In this manner, the lack of the object is the spring that sustains reality, the relationship of the subject with the world (Figure 1).

In “Note on the Child”, Lacan (1990 [1969]) indicates that this transmission is done through the family:

The function of residue that the conjugal family sustains (and by the same stroke maintains) in the evolution of societies emphasizes what is irreducible in a transmission―which is of another order than that of life according to the satisfaction of needs―but which is of a subjective constitution, implicating the relation with a desire that is not anonymous (p. 369).

In this case, the lack of the object as a cause becomes operative on the ethical plane, in the extent that the desire is articulated from the Law that regulates it. In this plane, the family function is the transmission of culture, in other words, the form of a sublimation of the drive, which barrier is the desire. Therefore, it is it, the family, the first vector of ethics transmission.

In this sense, returning to the importance of the first level of descriptive recognition by Honneth rooted in the possibility of the inclusion of a reference in the subject that will highlight their actions throughout life. This reference will guarantee the possibility of an alterity encounter that would necessarily imply in a relationship of mutual recognition. It is necessary, however, to include the dimension of alterity of the subject with their other, established through the relationship with the lack of the object, not foreseen by Honnet. Divided by the desire ( Freud, 1940 [1938] ), searching for the satisfaction in the recovery of the lost object of the first libidinal satisfactions, but never reencountered, a part of itself is unknown to the subject, having between instances of their psyche alternations, disagreements, conflicts and tensions. From the attempt to handle this reality, through the appointment of which is lost in the encounter of body and language, the subject becomes a stranger for itself: a double that gives it an unrecoverable unit, an indeterminacy field pushing its relationship with the other ( Freud, 2003 [1919] ).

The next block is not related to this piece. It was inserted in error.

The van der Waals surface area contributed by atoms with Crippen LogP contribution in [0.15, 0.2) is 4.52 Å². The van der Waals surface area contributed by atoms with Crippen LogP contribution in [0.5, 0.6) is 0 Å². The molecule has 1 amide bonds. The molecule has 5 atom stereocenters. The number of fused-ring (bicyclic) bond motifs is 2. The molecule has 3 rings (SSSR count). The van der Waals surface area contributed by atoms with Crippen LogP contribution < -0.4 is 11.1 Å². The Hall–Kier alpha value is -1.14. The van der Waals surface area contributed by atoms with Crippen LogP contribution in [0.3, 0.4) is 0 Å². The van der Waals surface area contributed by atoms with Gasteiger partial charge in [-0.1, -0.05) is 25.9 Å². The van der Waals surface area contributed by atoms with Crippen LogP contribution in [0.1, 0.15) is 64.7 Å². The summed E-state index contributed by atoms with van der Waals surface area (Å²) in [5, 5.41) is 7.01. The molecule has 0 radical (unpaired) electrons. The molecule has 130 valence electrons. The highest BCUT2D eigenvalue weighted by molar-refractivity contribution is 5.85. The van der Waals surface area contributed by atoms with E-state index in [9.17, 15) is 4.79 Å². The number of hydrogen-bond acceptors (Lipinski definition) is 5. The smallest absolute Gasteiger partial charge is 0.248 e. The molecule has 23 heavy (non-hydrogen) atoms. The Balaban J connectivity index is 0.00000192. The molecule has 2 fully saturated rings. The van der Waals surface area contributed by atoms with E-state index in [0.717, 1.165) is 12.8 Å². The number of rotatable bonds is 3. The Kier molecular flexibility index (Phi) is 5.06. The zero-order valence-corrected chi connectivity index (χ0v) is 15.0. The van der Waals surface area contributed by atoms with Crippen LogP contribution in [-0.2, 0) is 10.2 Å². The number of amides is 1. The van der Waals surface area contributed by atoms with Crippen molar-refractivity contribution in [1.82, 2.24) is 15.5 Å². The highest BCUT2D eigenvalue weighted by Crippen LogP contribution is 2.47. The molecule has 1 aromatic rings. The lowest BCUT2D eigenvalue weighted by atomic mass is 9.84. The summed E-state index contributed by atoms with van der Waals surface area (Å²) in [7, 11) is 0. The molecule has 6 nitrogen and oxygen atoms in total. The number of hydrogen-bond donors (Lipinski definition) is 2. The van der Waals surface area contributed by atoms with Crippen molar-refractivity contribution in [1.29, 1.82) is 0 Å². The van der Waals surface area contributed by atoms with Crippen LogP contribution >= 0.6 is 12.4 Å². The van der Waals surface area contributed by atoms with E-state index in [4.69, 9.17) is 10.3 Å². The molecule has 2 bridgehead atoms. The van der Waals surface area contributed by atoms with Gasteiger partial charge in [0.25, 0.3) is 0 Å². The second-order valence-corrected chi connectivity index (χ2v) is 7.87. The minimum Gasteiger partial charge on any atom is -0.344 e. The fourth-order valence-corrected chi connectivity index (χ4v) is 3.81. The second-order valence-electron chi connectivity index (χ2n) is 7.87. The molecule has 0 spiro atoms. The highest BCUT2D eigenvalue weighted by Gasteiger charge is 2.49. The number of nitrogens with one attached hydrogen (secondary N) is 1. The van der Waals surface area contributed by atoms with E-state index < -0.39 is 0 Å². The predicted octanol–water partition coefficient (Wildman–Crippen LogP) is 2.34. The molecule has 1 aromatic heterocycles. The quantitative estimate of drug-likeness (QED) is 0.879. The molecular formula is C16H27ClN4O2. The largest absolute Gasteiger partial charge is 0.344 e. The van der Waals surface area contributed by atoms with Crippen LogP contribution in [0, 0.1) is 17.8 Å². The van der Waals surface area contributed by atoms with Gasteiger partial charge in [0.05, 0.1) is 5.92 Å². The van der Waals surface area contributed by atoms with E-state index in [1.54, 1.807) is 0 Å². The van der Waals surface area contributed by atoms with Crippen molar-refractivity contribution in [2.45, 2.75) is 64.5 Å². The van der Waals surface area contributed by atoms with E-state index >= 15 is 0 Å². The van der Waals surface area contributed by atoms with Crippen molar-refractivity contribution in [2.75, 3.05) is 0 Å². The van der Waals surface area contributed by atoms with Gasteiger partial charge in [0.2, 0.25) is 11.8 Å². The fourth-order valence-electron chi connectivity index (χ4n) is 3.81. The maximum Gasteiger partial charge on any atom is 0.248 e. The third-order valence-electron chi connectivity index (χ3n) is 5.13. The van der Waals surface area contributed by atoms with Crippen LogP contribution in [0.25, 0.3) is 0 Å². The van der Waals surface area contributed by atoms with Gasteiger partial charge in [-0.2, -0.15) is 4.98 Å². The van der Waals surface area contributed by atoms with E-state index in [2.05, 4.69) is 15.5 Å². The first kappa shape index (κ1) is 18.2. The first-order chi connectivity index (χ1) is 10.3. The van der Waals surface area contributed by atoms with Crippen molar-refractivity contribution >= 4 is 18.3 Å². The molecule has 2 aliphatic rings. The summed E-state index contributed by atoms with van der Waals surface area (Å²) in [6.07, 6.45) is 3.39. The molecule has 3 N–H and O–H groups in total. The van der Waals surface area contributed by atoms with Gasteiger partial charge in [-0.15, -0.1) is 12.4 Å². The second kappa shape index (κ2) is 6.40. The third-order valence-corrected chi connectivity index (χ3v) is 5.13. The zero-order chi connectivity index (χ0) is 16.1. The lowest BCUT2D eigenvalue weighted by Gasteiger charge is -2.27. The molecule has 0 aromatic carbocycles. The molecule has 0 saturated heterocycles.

The construction of the self starts from the gaze of the other, specular, which find that subject as an anticipated unit ( Lacan, 2006 [1949] ). The joy that the infans find in this image is realized in the specularity there

projected through the other’s gaze. That is, between the subject and its image interposes the other―strange and desiring gaze that institutes the lack of the object. From the alienation to this image, the separation process arises at which point the self will be instituted, containing a stranger in itself. The intensity of the separation process is fed by the specular equivalence between the subject and the anticipated image arising from the other. This process is incited by the structural aggressiveness of the imaginary dimension presented in the dual relationship, animating the separation between the subject and the other. There is however, in the reciprocity between the subject and the other, a field of indetermination and at the same time, a crucial determination for the subjective constitution and the composition of its response to the recognition process.

In the act of separation of the alienating image from the other, the subject recognizes as self all that refers to pleasure and as not-self everything connected to displeasure. Projecting, however, in the other the worst, the unpleasant, their subject highlights. Therefore, the act of separation carries a certain quota of destructive aggres- siveness so that the subject can stand out from the gaze of the other, constituting its own body, duplicated from this original image―supported therein, but not all matching to it. In this hiatus, seamlessly between the self and the self’s image, lies the drive dimension that resists the signification and significant determination.